In France the first labour laws were Waldeck Rousseau's laws passed in 1884. Between 1936 and 1938 the Popular Front enacted a law mandating 12 days (2 weeks) each year of paid vacation for workers, and a law limiting the work week to 40 hours, excluding overtime. The Grenelle accords negotiated on May 25 and 26th in the middle of the May 1968 crisis, reduced the working week to 44 hours and created trade union sections in each enterprise. The minimum wage was also increased by 25%. In 2000 Lionel Jospin's government then enacted the 35-hour workweek, down from 39 hours. Five years later, conservative prime minister Dominique de Villepin enacted the New Employment Contract (CNE). Addressing the demands of employers asking for more flexibility in French labour laws, the CNE sparked criticism from trade unions and opponents claiming it was lending favour to contingent work. In 2006 he then attempted to pass the First Employment Contract (CPE) through a vote by emergency procedure, but that it was met by students and unions' protests. President Jacques Chirac finally had no choice but to repeal it.
Mexican labor law governs the process by which workers in Mexico may organize labor unions, engage in collective bargaining, and strike. Current labor law reflects the historic interrelation between the state and the Confederation of Mexican Workers, the labor confederation officially aligned with the Institutional Revolutionary Party (the Institutional Revolutionary Party, or PRI), which ruled Mexico under various names for more than seventy years. While the law, on its face, promises workers the right to strike and to organize, in practice it makes it difficult or impossible for independent unions to organize while condoning the corrupt practices of many existing unions and the employers with which they deal.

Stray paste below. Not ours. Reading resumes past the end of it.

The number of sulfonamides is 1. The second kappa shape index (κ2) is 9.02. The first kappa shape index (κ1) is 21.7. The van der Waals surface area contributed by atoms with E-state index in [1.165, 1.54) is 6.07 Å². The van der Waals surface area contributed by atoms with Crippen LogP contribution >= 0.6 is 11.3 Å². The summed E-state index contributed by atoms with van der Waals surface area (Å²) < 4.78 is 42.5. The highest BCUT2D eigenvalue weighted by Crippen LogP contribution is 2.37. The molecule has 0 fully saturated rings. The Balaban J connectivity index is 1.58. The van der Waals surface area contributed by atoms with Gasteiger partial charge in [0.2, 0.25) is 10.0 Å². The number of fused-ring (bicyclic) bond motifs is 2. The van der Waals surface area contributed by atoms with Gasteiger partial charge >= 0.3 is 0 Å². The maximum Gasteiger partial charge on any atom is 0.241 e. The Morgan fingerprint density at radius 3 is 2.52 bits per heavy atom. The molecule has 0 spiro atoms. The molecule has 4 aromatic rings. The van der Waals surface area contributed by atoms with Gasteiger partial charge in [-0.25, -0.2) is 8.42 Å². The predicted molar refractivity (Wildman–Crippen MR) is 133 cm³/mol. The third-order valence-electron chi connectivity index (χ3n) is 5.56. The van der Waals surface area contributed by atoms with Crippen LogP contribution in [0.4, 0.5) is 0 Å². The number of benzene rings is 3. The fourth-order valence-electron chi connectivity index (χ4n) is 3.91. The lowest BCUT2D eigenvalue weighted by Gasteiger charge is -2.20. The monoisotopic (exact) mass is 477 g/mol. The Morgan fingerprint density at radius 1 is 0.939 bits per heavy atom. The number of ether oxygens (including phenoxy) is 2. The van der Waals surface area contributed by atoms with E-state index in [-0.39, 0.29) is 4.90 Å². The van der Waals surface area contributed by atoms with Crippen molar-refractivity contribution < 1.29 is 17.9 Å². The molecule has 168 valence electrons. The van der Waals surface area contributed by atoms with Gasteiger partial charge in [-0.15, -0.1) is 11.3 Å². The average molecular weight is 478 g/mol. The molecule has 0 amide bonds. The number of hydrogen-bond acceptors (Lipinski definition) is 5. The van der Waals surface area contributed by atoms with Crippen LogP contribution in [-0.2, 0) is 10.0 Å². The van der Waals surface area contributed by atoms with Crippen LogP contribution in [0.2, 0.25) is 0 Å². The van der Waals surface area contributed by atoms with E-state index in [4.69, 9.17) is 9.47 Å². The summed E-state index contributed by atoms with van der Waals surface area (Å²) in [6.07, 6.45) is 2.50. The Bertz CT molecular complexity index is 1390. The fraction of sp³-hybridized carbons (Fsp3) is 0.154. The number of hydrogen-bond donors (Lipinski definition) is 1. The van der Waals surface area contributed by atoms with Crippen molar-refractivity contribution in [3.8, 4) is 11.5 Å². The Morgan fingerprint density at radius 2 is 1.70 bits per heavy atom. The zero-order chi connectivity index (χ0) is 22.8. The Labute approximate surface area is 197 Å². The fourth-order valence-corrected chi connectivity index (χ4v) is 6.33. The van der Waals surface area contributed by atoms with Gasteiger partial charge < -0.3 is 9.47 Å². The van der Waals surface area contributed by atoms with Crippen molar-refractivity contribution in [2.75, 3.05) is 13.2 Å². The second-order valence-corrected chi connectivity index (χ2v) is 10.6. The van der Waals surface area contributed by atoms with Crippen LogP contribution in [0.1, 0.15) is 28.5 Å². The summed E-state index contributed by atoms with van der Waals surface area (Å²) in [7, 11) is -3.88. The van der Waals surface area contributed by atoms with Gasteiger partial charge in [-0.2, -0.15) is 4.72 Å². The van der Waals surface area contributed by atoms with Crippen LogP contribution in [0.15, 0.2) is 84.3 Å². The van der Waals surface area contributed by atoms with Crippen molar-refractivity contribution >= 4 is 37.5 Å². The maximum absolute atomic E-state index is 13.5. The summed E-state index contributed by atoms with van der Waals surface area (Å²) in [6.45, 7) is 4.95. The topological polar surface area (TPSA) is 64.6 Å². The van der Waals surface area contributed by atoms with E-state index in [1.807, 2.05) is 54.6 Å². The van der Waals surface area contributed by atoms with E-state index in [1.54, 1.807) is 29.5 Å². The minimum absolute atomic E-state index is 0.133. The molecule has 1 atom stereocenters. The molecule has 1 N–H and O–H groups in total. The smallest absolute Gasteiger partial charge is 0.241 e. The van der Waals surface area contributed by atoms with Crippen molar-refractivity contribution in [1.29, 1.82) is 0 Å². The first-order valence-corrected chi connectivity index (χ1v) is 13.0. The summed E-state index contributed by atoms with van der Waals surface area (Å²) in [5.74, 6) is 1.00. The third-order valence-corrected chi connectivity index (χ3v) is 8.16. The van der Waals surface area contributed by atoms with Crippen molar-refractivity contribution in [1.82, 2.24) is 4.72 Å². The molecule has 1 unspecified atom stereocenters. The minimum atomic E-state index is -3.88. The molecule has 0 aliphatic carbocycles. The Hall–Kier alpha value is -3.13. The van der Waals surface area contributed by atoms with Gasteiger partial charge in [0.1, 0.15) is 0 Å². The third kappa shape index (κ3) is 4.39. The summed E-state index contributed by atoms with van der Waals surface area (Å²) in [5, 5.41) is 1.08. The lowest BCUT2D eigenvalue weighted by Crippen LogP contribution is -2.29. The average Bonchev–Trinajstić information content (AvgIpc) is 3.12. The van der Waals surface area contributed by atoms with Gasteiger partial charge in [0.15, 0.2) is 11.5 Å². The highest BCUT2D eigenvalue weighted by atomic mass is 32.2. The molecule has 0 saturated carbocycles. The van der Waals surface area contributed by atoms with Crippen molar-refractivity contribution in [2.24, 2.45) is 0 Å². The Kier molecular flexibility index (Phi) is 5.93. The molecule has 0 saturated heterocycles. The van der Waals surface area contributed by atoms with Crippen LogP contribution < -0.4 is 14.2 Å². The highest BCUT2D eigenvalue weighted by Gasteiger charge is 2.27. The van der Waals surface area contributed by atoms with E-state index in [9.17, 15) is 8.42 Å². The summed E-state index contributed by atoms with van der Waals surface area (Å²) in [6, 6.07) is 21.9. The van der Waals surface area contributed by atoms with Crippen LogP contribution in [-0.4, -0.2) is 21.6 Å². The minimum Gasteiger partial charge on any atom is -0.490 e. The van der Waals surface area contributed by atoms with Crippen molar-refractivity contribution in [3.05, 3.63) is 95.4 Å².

Swedish labour law is from an international perspective comparatively 'thin'. This is because many of the issues and areas that in other countries are regulated through state or federal law, e.g. working hours, minimum wage and right to overtime copmensation, in Sweden instead are regulated through collective agreements between trade union and employer organisation representatives.
The Wages and Hours Act of 1938 set the maximum standard work week to 44 hours, and in 1950 this was reduced to 40 hours. The green cards entitle legal immigrants to work just like US citizens, without requirement of work permits. Despite the 40-hour standard maximum work week, some lines of work require more than 40-hours to complete the tasks of the job. For example, if you prepare agricultural products for market you can work over 72 hours a week, if you want to, but you cannot be required to. If you harvest products you must get a period of 24 hours off after working up to 72 hours in a seven-day period. There are exceptions to the 24 hours break period for certain harvesting employees, like those involved in harvesting grapes, tree fruits and cotton. Professionals, clerical (administrative assistants), technical, and mechanical employees cannot be terminated for refusing to work more than 72 hours in a work week.